September 2006 Anticrastination Tip Sheet

What's the opposite of Procrastination?
THE ANTICRASTINATION TIP SHEET
An Idea and Tip Sheet to Blast Away the
Procrastination Habit
From Rita Emmett
Author of THE PROCRASTINATOR'S HANDBOOK, and
THE CLUTTER-BUSTING HANDBOOK

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Quote For September

Twenty years from now you will be more disappointed
by the things that you DIDN'T do than by the ones you did do.
So throw off the bowlines.
Sail away from the safe harbor.
Catch the trade winds in your sails.
Explore, Dream, Discover!
---- Mark Twain

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Chicago Area People Want To See Rita In Person?

She will speak about PROCRASTINATION at:
Arlington Heights Library
Tuesday, October 10
7 PM
No charge
Register after October 1 by calling
847-392-0100 or logging on to www.ahml.info

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Message From Rita

Hello all,

We've been hearing from lots of our Bright and Creative Readers lately. Here's a sample:

In response to the August quote which was: "I would be most content if my children grew up to be the kind of people who think decorating consists mostly of building enough bookshelves" (by Anna Quindlen), fellow Professional Speaker Max Dixon wrote: "I am her child."

Then, my good friend Kay Merkle (who was one of the very first people to hire me to speak for her group) wrote that she loves the audio of The Procrastinator's Handbook and she points out that I NEVER mention it in this Tip Sheet.

So in honor of Kay, here goes: Hey everybody, The Procrastinator's Handbook is not only a book; it's also available in both cassette tape and CD at bookstores, Amazon and our web, creatively named: RitaEmmett.com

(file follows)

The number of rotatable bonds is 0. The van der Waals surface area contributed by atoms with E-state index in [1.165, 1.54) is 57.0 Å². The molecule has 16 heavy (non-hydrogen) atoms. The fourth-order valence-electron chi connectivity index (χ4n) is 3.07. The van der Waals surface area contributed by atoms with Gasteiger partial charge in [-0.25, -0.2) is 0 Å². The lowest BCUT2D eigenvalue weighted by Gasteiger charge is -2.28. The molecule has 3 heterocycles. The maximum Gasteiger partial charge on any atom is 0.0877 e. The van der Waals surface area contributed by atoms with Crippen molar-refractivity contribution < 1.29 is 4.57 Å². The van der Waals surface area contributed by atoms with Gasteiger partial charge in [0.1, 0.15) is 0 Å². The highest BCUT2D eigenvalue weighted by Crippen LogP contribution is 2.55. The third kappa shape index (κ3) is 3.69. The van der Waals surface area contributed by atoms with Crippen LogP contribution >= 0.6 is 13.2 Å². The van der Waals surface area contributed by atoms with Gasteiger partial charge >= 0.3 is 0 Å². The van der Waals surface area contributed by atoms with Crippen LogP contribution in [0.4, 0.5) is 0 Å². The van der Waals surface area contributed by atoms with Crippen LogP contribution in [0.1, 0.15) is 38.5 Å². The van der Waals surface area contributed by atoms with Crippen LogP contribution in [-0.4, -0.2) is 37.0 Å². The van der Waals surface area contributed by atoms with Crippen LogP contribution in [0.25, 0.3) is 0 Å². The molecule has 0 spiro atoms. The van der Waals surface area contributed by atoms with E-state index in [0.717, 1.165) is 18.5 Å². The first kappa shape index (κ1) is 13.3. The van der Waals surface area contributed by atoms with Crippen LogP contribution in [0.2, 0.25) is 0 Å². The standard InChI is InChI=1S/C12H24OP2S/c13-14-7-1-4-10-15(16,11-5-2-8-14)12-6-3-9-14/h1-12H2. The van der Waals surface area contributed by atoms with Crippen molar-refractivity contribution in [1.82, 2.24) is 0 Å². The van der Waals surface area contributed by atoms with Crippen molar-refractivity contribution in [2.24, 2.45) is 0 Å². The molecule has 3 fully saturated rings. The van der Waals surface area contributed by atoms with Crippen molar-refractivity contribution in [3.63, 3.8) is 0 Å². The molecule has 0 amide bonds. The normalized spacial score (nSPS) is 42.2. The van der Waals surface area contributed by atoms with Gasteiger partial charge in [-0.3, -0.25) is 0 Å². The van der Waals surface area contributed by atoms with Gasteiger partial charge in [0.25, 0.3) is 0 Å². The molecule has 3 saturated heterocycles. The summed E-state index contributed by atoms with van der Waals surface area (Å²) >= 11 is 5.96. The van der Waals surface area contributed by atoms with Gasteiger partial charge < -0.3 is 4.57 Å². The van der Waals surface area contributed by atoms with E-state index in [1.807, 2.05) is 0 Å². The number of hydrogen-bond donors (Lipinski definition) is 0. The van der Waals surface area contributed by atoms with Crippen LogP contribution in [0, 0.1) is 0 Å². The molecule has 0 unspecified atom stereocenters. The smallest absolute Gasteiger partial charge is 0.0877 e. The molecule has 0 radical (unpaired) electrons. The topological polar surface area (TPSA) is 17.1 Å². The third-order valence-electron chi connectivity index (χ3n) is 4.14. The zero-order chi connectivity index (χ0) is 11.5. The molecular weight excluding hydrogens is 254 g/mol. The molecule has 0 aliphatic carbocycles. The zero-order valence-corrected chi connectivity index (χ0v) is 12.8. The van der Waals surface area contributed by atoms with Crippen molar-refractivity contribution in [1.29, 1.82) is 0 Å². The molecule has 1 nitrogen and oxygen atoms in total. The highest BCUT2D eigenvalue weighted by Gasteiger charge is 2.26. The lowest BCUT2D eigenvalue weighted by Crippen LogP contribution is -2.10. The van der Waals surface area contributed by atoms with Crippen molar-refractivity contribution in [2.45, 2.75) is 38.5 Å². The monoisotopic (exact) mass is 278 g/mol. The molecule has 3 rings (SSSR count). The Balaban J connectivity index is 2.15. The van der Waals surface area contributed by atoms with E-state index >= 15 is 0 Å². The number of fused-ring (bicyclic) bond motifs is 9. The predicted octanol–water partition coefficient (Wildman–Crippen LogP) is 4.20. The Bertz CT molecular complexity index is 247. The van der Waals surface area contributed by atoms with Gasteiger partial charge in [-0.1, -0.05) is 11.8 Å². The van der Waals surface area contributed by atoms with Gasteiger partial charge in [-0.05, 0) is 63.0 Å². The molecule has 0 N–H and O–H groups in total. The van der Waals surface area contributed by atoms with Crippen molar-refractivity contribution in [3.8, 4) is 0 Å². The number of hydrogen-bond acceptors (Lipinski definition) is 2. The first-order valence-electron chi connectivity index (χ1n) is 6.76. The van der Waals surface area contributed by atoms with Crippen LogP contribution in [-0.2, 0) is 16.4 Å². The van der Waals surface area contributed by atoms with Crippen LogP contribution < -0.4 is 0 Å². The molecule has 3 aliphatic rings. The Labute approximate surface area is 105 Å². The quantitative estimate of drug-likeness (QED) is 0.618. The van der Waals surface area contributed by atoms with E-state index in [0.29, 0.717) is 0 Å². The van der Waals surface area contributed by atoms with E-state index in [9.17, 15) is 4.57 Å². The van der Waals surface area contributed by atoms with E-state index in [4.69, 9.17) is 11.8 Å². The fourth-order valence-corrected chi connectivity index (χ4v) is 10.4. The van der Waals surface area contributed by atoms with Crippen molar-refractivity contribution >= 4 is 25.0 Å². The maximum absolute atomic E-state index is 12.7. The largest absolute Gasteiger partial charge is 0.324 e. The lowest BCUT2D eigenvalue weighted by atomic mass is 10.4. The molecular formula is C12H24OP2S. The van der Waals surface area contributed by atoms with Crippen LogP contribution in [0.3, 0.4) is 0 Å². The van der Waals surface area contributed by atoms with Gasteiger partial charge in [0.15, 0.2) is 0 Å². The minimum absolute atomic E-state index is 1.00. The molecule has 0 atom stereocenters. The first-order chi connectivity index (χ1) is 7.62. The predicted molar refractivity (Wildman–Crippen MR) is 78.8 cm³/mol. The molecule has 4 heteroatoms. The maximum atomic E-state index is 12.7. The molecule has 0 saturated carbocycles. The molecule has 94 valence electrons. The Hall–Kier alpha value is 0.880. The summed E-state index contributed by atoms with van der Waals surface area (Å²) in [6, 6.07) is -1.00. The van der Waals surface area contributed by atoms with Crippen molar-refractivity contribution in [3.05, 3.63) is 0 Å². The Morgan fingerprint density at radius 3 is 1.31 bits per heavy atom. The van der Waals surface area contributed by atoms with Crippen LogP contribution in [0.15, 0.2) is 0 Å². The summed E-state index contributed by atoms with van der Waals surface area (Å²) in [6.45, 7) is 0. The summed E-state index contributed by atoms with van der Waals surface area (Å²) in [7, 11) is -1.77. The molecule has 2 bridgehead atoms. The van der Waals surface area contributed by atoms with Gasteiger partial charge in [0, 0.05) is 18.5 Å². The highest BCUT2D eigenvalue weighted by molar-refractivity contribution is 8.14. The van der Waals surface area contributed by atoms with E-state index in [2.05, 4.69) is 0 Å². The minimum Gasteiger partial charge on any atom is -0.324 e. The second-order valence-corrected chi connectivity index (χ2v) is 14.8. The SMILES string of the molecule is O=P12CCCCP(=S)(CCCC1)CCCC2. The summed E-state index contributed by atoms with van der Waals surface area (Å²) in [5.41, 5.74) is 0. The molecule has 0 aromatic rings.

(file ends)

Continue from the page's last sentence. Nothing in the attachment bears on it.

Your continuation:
Also, many of you have cared about, prayed for and now are asking about my good friend Melissa whose 2-year old daughter, Bella, was scheduled for brain surgery at the New Orleans Hospital the day after Kartrina hit. Melissa, her husband and twins evacuated to Houston, then evacuated again when Hurricane Rita hit. Many of you have inquired about Bella since she finally had her successful surgery in November. Bella is doing great, and in spite of many, many challenges, the whole family is still healthy and sane. They are now in San Diego. If you'd like to see a picture of Bella and her twin brother, Max (both looking healthy and angelic) go here: http://www.ritaemmett.com/bella.htm

Recently, one of our Bright and Creative readers (who wishes to remain nameless) wrote: "Rita, you are always teaching us how to help ourselves overcome procrastination. Got any advice for handling others who procrastinate?"

Dear Anonymous and Aggravated,

When I was five, I regularly witnessed the world's most basic strategy to handle a procrastinator. We had one aunt who ALWAYS arrived two or three hours late for dinner. Doesn't every family have someone like this?

My mother simply told her that our 5:00 dinner was at 2:00. My aunt would come rushing in at 4 or 5 with a crazy story of why she was late. My mother would fuss that she had to hold up dinner and that we were all starving.

And a short time later, when we all sat down to eat (at the time we'd planned to eat anyway) my aunt was smiling, my mother was smirking and the whole family was winking at one another as they made all kinds of "It's about time" comments.